Wed 31 Oct 2007
Filed under: News,On The Border
Thai police arrested about 1,200 migrant workers, most of them Burmese, in a raid on a market area in Thailand’s Samut Sakhon province early on Wednesday, the Thai News Agency (TNA) reported.
TNA said the police raid followed reports of an influx of 70,000 illegal Burmese migrants to the Gulf of Thailand province, where many seafood businesses are located.
The TNA report said a 700-man police force raided a shrimp market, seafood processing and frozen seafood factories and nearby homes, all within a 5 km radius.
The official in charge of the operation, Police Maj-Gen Suchart Muenkaew, said the raids had been launched in response to a report in a local newspaper of an influx of illegal alien workers to the area.
Thirty infants and two Burmese monks were among those detained by the police. The monks said they were visiting relatives and administering to local Burmese residents.
TNA said that although Thailand’s Department of Employment had registered 70,000 migrant workers with employment licenses, the police believed the number to be â€œsuspiciously high,â€ leading the authorities to believe that documents had been forged.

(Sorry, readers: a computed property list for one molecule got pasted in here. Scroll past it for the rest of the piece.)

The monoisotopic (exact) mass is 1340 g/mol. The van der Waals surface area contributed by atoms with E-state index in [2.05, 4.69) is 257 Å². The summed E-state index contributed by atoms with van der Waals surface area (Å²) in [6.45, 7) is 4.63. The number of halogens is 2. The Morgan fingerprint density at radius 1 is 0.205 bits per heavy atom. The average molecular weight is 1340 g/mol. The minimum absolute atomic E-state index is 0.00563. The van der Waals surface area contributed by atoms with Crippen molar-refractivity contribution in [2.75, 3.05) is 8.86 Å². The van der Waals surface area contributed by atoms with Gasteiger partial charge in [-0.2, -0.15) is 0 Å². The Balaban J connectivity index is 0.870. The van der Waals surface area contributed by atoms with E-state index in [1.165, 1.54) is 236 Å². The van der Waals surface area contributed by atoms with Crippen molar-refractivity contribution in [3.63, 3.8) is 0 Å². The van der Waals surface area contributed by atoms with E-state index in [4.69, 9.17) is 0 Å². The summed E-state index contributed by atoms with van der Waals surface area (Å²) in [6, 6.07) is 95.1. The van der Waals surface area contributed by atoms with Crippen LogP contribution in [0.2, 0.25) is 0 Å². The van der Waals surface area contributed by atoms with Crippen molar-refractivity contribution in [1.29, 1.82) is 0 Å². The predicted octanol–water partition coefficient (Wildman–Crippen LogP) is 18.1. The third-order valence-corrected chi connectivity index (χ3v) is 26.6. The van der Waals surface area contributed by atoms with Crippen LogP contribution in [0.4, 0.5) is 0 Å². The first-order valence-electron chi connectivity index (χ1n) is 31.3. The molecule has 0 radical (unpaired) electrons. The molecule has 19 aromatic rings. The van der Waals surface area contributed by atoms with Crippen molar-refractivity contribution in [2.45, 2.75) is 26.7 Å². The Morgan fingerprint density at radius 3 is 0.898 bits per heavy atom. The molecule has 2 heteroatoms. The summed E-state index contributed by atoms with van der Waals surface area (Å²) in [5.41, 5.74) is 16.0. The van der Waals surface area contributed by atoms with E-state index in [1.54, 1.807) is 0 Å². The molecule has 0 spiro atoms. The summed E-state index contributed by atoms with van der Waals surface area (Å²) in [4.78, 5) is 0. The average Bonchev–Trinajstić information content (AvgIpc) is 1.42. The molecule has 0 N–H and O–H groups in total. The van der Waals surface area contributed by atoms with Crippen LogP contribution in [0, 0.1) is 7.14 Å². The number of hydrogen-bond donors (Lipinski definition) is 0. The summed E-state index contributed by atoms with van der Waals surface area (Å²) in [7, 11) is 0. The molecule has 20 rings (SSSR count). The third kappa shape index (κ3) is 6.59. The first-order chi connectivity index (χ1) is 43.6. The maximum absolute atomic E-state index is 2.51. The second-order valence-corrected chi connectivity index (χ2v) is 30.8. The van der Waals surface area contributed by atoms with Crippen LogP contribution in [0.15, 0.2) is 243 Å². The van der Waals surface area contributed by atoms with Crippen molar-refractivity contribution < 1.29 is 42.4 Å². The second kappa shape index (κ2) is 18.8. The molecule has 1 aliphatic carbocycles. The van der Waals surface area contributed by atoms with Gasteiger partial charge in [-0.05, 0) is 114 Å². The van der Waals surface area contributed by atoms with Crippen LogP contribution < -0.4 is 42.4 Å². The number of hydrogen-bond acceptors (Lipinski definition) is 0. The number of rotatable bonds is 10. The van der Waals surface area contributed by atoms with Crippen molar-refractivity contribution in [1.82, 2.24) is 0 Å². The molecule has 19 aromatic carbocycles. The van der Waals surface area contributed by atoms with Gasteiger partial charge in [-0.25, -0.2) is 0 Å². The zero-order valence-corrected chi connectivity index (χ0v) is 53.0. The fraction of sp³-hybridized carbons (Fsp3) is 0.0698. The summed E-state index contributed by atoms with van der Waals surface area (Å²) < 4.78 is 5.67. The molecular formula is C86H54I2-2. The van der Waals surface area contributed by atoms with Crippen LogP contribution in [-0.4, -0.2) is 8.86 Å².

Raids and arrests were also reported from Mahachai province and the Thai-Burmese border town of Mae Sot. Thai labor rights workers said more than 100 migrants, including monks, had been arrested in Mahachai province. Many others had escaped into the surrounding countryside, they said.
A source in Mae Sot said more than 200 illegal migrants had been caught there and sent back to Burma. Police checkpoints had been set up in Mae Sot and on main roads leading to the town.
Moe Swe, of the Mae Sot-based Yaung Chi Oo Burmese migrants’ organization, said the arrests were a cause of â€œbig concern.â€
A Burmese researcher at the Labor Rights Promotion Network said his organization was particularly concerned about the plight of children who faced being deported to Burma. â€œThey might not know where to go and how to survive,â€ he said.
The current crackdown follows a recent claim by Thailand’s former army chief, Gen Sonthi Boonyaratkalin, now a deputy minister of national security, that the country’s 2-3 million illegal migrant workers represented a social problem and a threat that needed to be addressed, particularly in the province’s Mahachai district. He said he would be going to the area to inspect the situation at firsthand and seek a solution.
Apart from his government responsibilities, Gen Sonthi is chairman of Thailand’s National Foreign Workers Administrative Committee.